Born: July 20, 1978
Birthplace: Sverdlovsk, USSR
Drafted: 1998, 6th Round, 171st overall
Contract Status: Please don't make me talk about this...
Going into this season, expectations for Datsyuk were not as high as they have been in the past. We all expected some degree of slip with Father Time catching up. Needing to raid the set of The Walking Dead to find zombie tendons for off-season surgery, we all knew he would need time to rest up, rehabilitate, and get back into game shape. Things often don't come back exactly how they were before when an aging player has somewhat major reconstructive surgery, but as Red Wings fans we were obligated to hope for the best.
To put things in perspective, Datsyuk was coming off a 63-game showing in the 2014-2015 season, scoring at a clip of over a point per game. When I say a slip was expected, it's not like anyone was thinking he would suddenly change into hot-dog water. After all, this was the Magic Man we were talking about - he hadn't fallen below 0.8 points per game since the 2002-2003 season, his second in the NHL.
So, as I said, we knew a slip was coming. We knew easier assignments were coming... probably... and that there could be less time each game for Datsyuk to pull rabbits out of hats, pucks out from behind ears, and generally wreak havoc on your mind as you tried to figure out the physics of how he made the seemingly impossible play happen.
Come November, we were all starving for some magic in the line-up. Enter Datsyuk, on a rebuilt ankle and with Stonehands Darren Helm to one side of him, trying to make a difference on a team with a new coach, new schemes, and searching for its identity and the formula to win. And yet, over the course of a season, this happened. And this happened. Points happened. Hits happened. 600 assists happened. In short, magic happened.
OK, out of the nostalgia for a second. Despite some great points, Datsyuk DID slip a bit as expected. 49 points in 66 games was his worst per-game points total since his rookie year, where he averaged 0.5 points per game. However, the 0.74 per-game points total was good enough to lead the Red Wings and be in the top 60 of all NHL skaters who played at least half the season. True, he did drop in overall points production while averaging 36 seconds more ice time this season than last, but the entire Wings team struggled with offense this season both at even strength and on the powerplay (where Datsyuk led the team with 28 powerplay points). And this guy was on the verge of being our new "Lt. Dan"! Thankfully, that nickname can stay where it belongs for now.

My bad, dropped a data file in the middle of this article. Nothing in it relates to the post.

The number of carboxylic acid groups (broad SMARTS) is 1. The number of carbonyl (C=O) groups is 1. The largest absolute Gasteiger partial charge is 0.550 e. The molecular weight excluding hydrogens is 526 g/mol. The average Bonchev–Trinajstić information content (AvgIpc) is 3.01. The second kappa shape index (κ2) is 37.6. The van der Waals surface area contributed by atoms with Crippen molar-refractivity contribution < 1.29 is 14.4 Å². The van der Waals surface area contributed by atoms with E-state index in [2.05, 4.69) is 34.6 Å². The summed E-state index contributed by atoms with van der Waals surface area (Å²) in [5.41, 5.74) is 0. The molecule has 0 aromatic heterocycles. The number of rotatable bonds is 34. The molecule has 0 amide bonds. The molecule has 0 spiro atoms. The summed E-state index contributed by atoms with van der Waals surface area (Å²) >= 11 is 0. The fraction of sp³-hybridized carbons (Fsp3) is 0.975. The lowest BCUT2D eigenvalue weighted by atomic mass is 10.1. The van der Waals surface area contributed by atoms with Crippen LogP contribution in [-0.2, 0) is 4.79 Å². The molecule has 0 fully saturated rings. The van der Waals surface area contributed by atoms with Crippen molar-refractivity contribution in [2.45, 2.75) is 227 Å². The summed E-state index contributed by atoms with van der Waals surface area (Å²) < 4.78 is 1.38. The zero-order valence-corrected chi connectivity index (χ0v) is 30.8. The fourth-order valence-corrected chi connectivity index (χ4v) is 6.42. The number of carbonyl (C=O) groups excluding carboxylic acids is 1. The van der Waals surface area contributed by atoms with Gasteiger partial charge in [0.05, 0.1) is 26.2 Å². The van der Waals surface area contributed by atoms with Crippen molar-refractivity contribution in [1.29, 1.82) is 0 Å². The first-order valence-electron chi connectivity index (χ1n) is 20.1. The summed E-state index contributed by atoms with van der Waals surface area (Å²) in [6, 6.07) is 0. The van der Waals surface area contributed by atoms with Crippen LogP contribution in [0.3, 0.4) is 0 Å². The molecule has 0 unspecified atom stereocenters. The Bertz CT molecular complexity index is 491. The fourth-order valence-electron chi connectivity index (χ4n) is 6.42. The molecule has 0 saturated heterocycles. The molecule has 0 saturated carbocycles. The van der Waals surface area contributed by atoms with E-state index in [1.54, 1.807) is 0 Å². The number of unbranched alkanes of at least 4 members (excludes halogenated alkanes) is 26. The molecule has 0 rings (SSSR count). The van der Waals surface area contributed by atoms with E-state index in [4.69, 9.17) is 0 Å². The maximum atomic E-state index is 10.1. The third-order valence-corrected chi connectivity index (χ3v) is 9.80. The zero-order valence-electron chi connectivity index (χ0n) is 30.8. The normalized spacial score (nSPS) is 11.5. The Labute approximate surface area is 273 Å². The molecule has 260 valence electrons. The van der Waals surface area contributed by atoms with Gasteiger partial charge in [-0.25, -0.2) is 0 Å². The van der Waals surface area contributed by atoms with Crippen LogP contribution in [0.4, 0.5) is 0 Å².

Given everything that's happened over the past few weeks, I have to admit there's a part of me that wants to fail Datsyuk. Or at least give him a D. My emotions are trying to justify it, saying that even though the season is over, his contract is still running until July 1st and anything he does prior to that date can impact his grade. Datsyuk leaving feels like a Senior in high-school skipping class in the last days of the year once they have all their credits completed because "what are you gonna do, hold me back another year? Lol..." and a big part of me wants to punish him somehow for that, for leaving when we want him to stay, like it would somehow keep him here.
But that's not rational. It's not fair. And it's not right. Pavel Datsyuk went thru hard times just to step back onto Detroit ice again this past season, when some accounts say that he didn't even want to be here this year. We could have been stuck having to "Weekend At Bernie's" him every game, tying his right leg to Darren Helm or Brad Richards or Tomas Tatar just to keep him upright. But he put in the work, and the ethic, and the heart and soul that so many hockey mouthpieces are fond of trumpeting about. A man with surgically replaced cadaver tendons in one ankle came back to our town to trail the team lead in points by 1, hold his own and then some in possession, and still manage to end up on the nightly high-light reel more often than not. Datsyuk has been the engine underneath the Red Wings hood for so long, and even though he's lost some horsepower with age, he fired on all the cylinders he had left this year.
2015-2016 Final Grade: A. There was literally nothing more we could have expected from Pavel this season. Not realistically, at least. One more season of memories, of amazement and wonder, escape artist moves, and finding goals in what seemed to be thin air. A small chance for the new kids on the team, the ones who grew up yelling "HOW'D HE DO THAT" at their TVs, to peek behind the curtain and try to perfect their own acts. We may not like that the show has ended, that the curtain has dropped this season and will rise the next without our resident magician, but we can't deny that it was all worth the price of admission. I just hope you all were watching closely.
Thanks for everything, Pav.